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A hive of activity

May 9, 2014

DSCN7719Looking across the landscape at the moment not much is flowering. At our place the Mexican Orange Blossom (Choisya ternate) is the one showy exception. An exotic shrub planted by the previous owners, it is currently in full bloom and attracting a vast collection of insects – similar to the Burgan (Kunzea ericoides) earlier this year (click HERE to view). The plant is a hive of activity, literally. Honey Bees, various native bees and even some bee look-alikes are all in a feeding frenzy.
DSCN7953Pictured above, a European Honey Bee (Apis mellifera), a Blowfly (Chrysomya sp.) and a smaller native Reed Bee (Exoneura sp.) share a flower head. A lot has been written about the European Honey Bee and the detrimental effect its larger mouthparts (compared to native bees) have on the native flora. The photo clearly shows the difference in size between the two.
The Reed Bee (pictured right) is so called because it generally nests in the dried-out stems of plants, particularly plants with a soft-cored stem like DSCN7725Native Raspberry (Rubus parvifolius) or Blackberry (Rubus fruticosus). They are a social bee, co-operatively looking for food and sharing and guarding a nest. During the winter the adults hibernate, meaning that the bee pictured is probably starting to feel a little sleepy.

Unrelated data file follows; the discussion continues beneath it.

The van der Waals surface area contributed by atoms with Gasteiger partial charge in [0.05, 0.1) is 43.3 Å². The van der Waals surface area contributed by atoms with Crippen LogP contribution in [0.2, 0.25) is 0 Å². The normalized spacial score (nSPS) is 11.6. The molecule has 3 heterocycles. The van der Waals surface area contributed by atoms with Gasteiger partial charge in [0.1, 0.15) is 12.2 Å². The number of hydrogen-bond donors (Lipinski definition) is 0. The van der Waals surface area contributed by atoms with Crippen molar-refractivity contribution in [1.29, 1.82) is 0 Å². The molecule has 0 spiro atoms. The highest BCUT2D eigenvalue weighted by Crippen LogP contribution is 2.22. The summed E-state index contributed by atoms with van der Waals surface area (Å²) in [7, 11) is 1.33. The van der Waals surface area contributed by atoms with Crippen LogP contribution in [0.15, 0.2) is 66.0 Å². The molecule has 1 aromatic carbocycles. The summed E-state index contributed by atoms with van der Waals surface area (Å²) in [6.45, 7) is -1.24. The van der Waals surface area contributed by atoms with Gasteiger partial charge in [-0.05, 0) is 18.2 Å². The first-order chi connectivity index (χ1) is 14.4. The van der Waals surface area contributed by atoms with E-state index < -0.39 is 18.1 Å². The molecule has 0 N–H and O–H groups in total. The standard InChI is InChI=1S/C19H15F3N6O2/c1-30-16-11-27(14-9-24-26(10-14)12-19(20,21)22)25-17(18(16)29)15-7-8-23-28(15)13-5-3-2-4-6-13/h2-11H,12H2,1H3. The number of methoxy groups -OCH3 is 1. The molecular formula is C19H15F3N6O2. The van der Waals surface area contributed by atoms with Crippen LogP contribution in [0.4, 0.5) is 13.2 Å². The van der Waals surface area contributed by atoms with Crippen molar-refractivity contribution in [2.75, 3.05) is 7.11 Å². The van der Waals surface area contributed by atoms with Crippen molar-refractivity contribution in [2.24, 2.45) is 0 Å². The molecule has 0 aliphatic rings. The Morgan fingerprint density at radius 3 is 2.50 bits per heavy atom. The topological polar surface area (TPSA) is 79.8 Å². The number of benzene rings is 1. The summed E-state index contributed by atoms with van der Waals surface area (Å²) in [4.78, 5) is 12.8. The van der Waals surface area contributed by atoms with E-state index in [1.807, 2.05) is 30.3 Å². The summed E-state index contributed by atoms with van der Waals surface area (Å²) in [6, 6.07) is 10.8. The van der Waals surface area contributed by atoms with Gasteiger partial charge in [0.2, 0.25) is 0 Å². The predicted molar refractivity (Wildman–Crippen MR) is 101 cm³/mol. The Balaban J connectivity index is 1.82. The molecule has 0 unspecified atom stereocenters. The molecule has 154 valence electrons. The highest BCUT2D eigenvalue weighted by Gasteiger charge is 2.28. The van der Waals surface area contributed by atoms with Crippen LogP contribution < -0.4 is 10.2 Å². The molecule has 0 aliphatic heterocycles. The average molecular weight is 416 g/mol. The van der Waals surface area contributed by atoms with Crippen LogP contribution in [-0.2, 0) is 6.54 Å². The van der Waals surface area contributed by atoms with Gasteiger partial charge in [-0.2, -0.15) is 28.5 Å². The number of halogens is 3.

Another native bee present, pictured left, is possibly a Gold-barred Nomia Bee (Nomia sp.). Also a social bee, the Nomia bee builds a nest in the ground that is shared by a small number of DSCN7956females. As with the Reed Bee, the adults collectively forage and guard the nest. In the case of both the Reed Bee and the Nomia Bee the female guards the nest by blocking the nest entrance with her body. During the day she uses her head and at night she turns round and uses her ‘bee-hind‘.
Also contributing to the activity is a bee look-alike, the European Drone Fly (Eristalis tenax), pictured right. From a distance it looks like a honey bee and even more like a honey bee drone, but being a true fly it only has two wings. Its name is derived from the high-pitched drone caused by the rapid beatings of its wings. What a buzz.

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